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:Right-click to „Computer“ (e. g. on your desktop or in the start menu) and choose „Properties“.
# Click on the Time Zone Tab
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:[[Image:Join_Win7_Computer_Properties.png]]
# Change the Time Zone to match the Time Zone on the server.
 
#:[[Image:Samba4timezone.jpg]]
 
  
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* Click „Change settings“ in the „Computer name, domain and workgroup settings“ area.
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:[[Image:Join_Change_Settings.png]]
  
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* In the „System properties“ window, click the „Change...“ button.
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:[[Image:Join_System_Properties_Window.png]]
  
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* Choose „Domain“ and enter the Domain name.
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:[[Image:Join_Enter_Domain_Name.png]]
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:''Note: If your client is able to resolve the NetBIOS name of your domain, you can use the this one (e. g. „samdom“). Otherwise you have to enter the full DNS name of your Domain (e. g. samdom.example.com).''
  
 +
* Click „OK“
  
== Step 3: Joining Windows Clients to the Domain ==
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* If the computer is able to connect to the Domain Controller / PDC, you will be prompted for credentials that are allowed to join to the domain.
 +
:[[Image:Join_Enter_Credentials.png]]
  
Now your Windows computer is ready to join the Active Directory (AD) domain,
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* Click „OK“.
  
As an Administrator:
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* If the join succeeded, you will be welcomed in the domain.
 +
:[[Image:Join_Welcome.png]]
  
# Right Click My Computer -> Properties
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* Reboot to take changes effect.
# Choose the Computer Name tab, click Change...
 
# Click option 'Domain', insert SAMDOM.EXAMPLE.COM.  If this fails, try SAMDOM.
 
#:[[Image:Samba4joindomain.jpg]]
 
# When it requests a username and password, type '''Administrator''' as the username, and '''p4$$word''' as the password.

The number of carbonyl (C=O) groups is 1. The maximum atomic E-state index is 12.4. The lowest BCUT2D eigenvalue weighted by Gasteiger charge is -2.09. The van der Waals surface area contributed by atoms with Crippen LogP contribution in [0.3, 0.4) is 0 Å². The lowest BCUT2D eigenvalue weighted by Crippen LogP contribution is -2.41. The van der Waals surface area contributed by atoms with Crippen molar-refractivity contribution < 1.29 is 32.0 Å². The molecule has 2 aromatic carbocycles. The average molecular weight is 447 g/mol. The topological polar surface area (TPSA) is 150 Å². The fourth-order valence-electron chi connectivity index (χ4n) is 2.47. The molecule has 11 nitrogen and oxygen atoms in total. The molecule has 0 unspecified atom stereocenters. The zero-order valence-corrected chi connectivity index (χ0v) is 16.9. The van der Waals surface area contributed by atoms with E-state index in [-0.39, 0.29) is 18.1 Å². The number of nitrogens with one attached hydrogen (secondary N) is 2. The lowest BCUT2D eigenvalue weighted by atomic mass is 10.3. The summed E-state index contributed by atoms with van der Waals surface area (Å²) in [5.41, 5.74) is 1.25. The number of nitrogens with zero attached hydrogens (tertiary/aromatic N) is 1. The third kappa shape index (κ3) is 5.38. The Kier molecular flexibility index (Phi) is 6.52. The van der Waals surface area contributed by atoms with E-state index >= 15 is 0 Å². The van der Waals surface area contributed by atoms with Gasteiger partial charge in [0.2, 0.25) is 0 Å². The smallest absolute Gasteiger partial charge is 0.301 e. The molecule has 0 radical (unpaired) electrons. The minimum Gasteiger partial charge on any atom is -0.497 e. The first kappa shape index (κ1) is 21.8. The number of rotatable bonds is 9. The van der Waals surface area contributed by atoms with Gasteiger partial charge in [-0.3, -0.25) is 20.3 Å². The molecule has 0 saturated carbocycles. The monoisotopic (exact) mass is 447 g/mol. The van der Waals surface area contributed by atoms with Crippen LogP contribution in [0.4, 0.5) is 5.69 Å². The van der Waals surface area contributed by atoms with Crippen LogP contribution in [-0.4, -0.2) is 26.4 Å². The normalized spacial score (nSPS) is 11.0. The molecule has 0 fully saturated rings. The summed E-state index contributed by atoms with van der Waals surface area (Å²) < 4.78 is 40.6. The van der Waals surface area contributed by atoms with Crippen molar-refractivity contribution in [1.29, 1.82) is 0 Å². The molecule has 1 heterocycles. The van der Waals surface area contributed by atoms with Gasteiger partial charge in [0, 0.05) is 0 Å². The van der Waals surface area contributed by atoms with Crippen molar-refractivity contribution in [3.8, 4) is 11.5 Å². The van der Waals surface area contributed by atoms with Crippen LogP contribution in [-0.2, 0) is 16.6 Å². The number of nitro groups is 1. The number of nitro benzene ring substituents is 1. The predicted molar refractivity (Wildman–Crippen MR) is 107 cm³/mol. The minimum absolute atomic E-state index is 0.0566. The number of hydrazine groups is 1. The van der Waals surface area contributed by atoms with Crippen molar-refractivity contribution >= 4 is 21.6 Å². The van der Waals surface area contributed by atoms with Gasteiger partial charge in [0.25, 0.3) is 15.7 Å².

# You should get a message box stating "Welcome to the SAMDOM.EXAMPLE.COM domain."
 
# Click OK on this message box and the Properties window, and you will be instructed to restart your computer.
 
# After restarting, you should be presented with the normal logon dialog.
 
# Change the domain to SAMDOM and type '''Administrator''' as the username, and '''p4$$word''' as the password.
 
#:[[Image:Samba4logindomain.jpg]]
 

Revision as of 23:50, 16 August 2014

Introduction

Computers, that should be part of a Domain, have to join it. After this process they are members of the joined domain and able to access domain resources. During the join, an account for the machine will be created. This allows the computer to authenticate itself in the domain.

This documentation describes the join process for Windows clients. It is the same for NT4-style and Active Directory domains.



System Requirements

Windows Version

To join a Domain, the Windows version requires the necessary capabilities. The following Windows version are able to join Domains:

  • Windows 8/8.1
    • Pro
    • Enterprise
  • Windows 7
    • Professional
    • Ultimate
    • Enterprise
  • Windows Vista
    • Business
    • Ultimate
    • Enterprise
  • Windows XP
    • Professional
  • Windows 2000
    • Professional
  • Windows NT4 (can only join NT4-style domains)


Permissions

To join a client to a domain, you require

Ask your Domain Administrator for details.



DNS Setting

The client requies to have at least one DNS server configured, that is able to resolve names of the Domain it should join.

See DNS Configuration on Windows.



Date And Time Settings

If you're joining an NT4-style domain, this step is optional. But a correct system time is always recommended.

Active Directory uses Kerberos for authentication, which relies on a fairly consistent time across the network. This makes it necessary, that, before you can join the client to the Domain, the time on the client does not differ more than 5 minutes (default setting in an AD) to your Domain Controller.

  • Open the Control Panel.
  • Navigate to „Clock, Language and Region“.
  • Click „Date and Time“.
File:Date and Time Settings.png
  • Check your date, time and time zone settings.



Joining A Windows Client To A Domain

The procedure is for all Windows versions the same. It just differs in the ways opening the „System Properties“ window.

  • Windows 8 / 8.1
Search on the Modern UI screen for „System“ and click the icon.
File:Join Win8 Search System.png
  • Windows 7
Right-click to „Computer“ (e. g. on your desktop or in the start menu) and choose „Properties“.
File:Join Win7 Computer Properties.png
  • Click „Change settings“ in the „Computer name, domain and workgroup settings“ area.
File:Join Change Settings.png
  • In the „System properties“ window, click the „Change...“ button.
File:Join System Properties Window.png
  • Choose „Domain“ and enter the Domain name.
Join Enter Domain Name.png
Note: If your client is able to resolve the NetBIOS name of your domain, you can use the this one (e. g. „samdom“). Otherwise you have to enter the full DNS name of your Domain (e. g. samdom.example.com).
  • Click „OK“
  • If the computer is able to connect to the Domain Controller / PDC, you will be prompted for credentials that are allowed to join to the domain.
File:Join Enter Credentials.png
  • Click „OK“.
  • If the join succeeded, you will be welcomed in the domain.
File:Join Welcome.png
  • Reboot to take changes effect.